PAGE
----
Let’s assume you work for a government body that is deeply involved in highly contentious issues – issues that are very interesting (and frustrating) to communities both online and offline. Let’s also assume that your organization has very little chance of changing the fundamental policies and procedures that frame these issues in the public’s eyes.
In other words, you’re largely a punching bag, buffeted by public opinion, proposals and criticism from activists and civil society groups, and general incredulity from the public. Is it worth developing a proactive social media program? It’s always worthwhile to put passive social media measures into place – extensive monitoring of the conversations and debates taking place online, the measurement of shifting opinion and perception among your various communities, perhaps some element of limited participation in comment fields and on discussion boards.
But is it worth the effort to launch a blog or similar long term initiative if your comment fields will get filled with criticism, claims that your social media work is simply parroting or reinforcing your traditional media work, or growing references to critical reports, video clips and commentary that undermines the very point you were trying to make (see this post from the Transportation Safety Administration blog post where they try to explain the relatively small numbers of people actually stopped by no-fly lists)?
What if your efforts to keep comment fields relevant and abuse-free means you effectively build in discontinuity into your so-called “conversation”? Take, for example, the purgatory established for non-serious comments on the UK Identity and Passport Service consultation blog, mylifemyid.org? Or the cutting criticism found at the foot of the launch posting for the same site?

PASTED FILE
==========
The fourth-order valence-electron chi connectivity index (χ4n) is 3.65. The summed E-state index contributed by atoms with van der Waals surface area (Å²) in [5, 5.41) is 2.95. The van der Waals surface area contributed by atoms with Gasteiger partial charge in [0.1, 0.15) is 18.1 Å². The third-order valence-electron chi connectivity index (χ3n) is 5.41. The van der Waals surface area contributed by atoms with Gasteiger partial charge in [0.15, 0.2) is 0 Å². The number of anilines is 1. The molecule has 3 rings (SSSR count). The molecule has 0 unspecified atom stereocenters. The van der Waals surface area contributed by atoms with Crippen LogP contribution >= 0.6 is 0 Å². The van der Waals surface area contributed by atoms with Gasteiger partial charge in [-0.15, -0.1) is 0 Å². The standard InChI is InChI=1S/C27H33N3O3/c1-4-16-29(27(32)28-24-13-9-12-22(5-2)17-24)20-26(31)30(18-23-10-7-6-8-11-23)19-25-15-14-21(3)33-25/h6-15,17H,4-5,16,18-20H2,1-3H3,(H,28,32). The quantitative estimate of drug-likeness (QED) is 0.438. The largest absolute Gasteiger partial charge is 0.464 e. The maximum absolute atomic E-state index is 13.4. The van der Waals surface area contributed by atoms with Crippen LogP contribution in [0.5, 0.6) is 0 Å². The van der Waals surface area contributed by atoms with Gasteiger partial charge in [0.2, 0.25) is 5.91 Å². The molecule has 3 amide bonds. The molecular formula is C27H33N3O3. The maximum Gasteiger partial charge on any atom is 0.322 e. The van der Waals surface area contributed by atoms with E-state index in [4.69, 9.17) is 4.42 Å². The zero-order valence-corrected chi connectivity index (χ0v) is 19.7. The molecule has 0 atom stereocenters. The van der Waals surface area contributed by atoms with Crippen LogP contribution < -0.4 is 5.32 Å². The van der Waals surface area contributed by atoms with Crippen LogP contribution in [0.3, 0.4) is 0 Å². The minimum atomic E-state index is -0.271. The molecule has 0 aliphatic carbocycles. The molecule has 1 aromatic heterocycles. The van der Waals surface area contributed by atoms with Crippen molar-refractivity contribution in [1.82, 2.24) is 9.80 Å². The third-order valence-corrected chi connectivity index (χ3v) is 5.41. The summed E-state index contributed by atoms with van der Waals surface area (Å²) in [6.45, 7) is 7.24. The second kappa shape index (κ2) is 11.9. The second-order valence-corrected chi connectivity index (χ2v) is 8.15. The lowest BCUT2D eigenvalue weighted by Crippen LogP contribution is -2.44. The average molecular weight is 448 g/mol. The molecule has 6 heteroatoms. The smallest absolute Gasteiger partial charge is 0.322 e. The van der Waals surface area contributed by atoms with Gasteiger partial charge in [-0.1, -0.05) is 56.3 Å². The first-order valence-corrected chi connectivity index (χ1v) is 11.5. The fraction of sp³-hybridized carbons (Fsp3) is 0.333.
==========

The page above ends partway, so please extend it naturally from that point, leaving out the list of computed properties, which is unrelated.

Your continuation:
What’s the real question when considering your options? Is your organization ready to take a beating in the name of consultation, openness and conversation? After all, if your daily business is to argue the benefits of an unpopular policy or program, do you have the tools, the staff or even the operational flexibility to reflect and absorb any of the criticism or constructive commentary you are sure to receive as part of a social media campaign?
Or should your approach to social media be more self serving? Forget all those promises of access, change, conversation, progress and participative government touted by aspirational and inspirational social media consultants – why not just create a blog and accompanying campaign as part of an effort to engage your critics on as many battlefields as possible?
After all, you can’t rebut the argument if you don’t even have a ticket to the debate.
In some cases, it may be useful for a government organization to create a blog and implement other social media tactics to argue their side – even if the readers and commenters will have no hope of effecting any change AT ALL.
The key, as always, is use the tool effectively and understand the terrain upon which you have chosen to engage your enemy. It’s go big or go home. It’s time to break out of your institutional language, your ingrained reticence to confront opposition and your dependence upon senior administrators to speak on behalf of the organization. That’s probably why the TSA blog recently called out all its lurkers – the large majority of the 4000 unique readers per week* that the TSA blog receives – to submit questions to be answered in coming weeks.
It’s almost the Rocky School of Social Media (trademark pending) – when faced with overwhelming odds, continue to engage your opponent, seek out their weak spots, and hope that the more supportive members of the general public help push you through to the end. Paint the benefits of your issue in the most positive light possible, and simply be seen engaging your detractors.
After all, if they’re going to criticize you anyway, why not draw them to a site where you control the colour scheme and the blogroll?
*there’s a metric for you – compare your uniques and comment traffic to that of the TSA blog, which is undoubtedly a lightning rod for criticism on public policy issues.
[tags] govt 2.0, egovernment, corporate blog, government blog [/tags]